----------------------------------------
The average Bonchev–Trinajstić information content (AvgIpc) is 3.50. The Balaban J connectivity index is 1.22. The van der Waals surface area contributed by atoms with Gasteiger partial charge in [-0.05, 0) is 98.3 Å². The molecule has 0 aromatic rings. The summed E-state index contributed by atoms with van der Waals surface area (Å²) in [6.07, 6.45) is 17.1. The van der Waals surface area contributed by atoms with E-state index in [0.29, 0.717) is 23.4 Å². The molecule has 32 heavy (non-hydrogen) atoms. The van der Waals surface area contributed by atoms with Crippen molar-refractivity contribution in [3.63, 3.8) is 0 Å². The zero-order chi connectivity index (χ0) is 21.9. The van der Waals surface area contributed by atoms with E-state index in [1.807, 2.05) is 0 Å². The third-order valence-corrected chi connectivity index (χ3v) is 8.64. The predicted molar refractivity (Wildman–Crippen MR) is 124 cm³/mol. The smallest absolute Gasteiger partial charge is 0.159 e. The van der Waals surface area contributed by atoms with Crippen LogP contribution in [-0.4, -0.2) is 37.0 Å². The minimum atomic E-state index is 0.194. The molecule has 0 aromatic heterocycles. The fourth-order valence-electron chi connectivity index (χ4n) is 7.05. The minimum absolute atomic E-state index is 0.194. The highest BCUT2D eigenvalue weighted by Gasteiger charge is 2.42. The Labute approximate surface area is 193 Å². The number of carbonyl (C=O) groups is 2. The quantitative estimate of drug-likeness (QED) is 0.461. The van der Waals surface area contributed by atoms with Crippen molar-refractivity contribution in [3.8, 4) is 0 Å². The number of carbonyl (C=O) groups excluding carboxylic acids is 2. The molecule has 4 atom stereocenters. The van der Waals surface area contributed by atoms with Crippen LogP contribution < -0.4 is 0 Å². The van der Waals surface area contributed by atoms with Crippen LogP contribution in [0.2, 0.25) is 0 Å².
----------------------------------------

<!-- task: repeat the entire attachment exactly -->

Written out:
The average Bonchev–Trinajstić information content (AvgIpc) is 3.50. The Balaban J connectivity index is 1.22. The van der Waals surface area contributed by atoms with Gasteiger partial charge in [-0.05, 0) is 98.3 Å². The molecule has 0 aromatic rings. The summed E-state index contributed by atoms with van der Waals surface area (Å²) in [6.07, 6.45) is 17.1. The van der Waals surface area contributed by atoms with E-state index in [0.29, 0.717) is 23.4 Å². The molecule has 32 heavy (non-hydrogen) atoms. The van der Waals surface area contributed by atoms with Crippen molar-refractivity contribution in [3.63, 3.8) is 0 Å². The zero-order chi connectivity index (χ0) is 21.9. The van der Waals surface area contributed by atoms with E-state index in [1.807, 2.05) is 0 Å². The third-order valence-corrected chi connectivity index (χ3v) is 8.64. The predicted molar refractivity (Wildman–Crippen MR) is 124 cm³/mol. The smallest absolute Gasteiger partial charge is 0.159 e. The van der Waals surface area contributed by atoms with Crippen LogP contribution in [-0.4, -0.2) is 37.0 Å². The minimum atomic E-state index is 0.194. The molecule has 0 aromatic heterocycles. The fourth-order valence-electron chi connectivity index (χ4n) is 7.05. The minimum absolute atomic E-state index is 0.194. The highest BCUT2D eigenvalue weighted by Gasteiger charge is 2.42. The Labute approximate surface area is 193 Å². The number of carbonyl (C=O) groups is 2. The quantitative estimate of drug-likeness (QED) is 0.461. The van der Waals surface area contributed by atoms with Crippen molar-refractivity contribution in [3.8, 4) is 0 Å². The number of carbonyl (C=O) groups excluding carboxylic acids is 2. The molecule has 4 atom stereocenters. The van der Waals surface area contributed by atoms with Crippen LogP contribution < -0.4 is 0 Å². The van der Waals surface area contributed by atoms with Crippen LogP contribution in [0.2, 0.25) is 0 Å².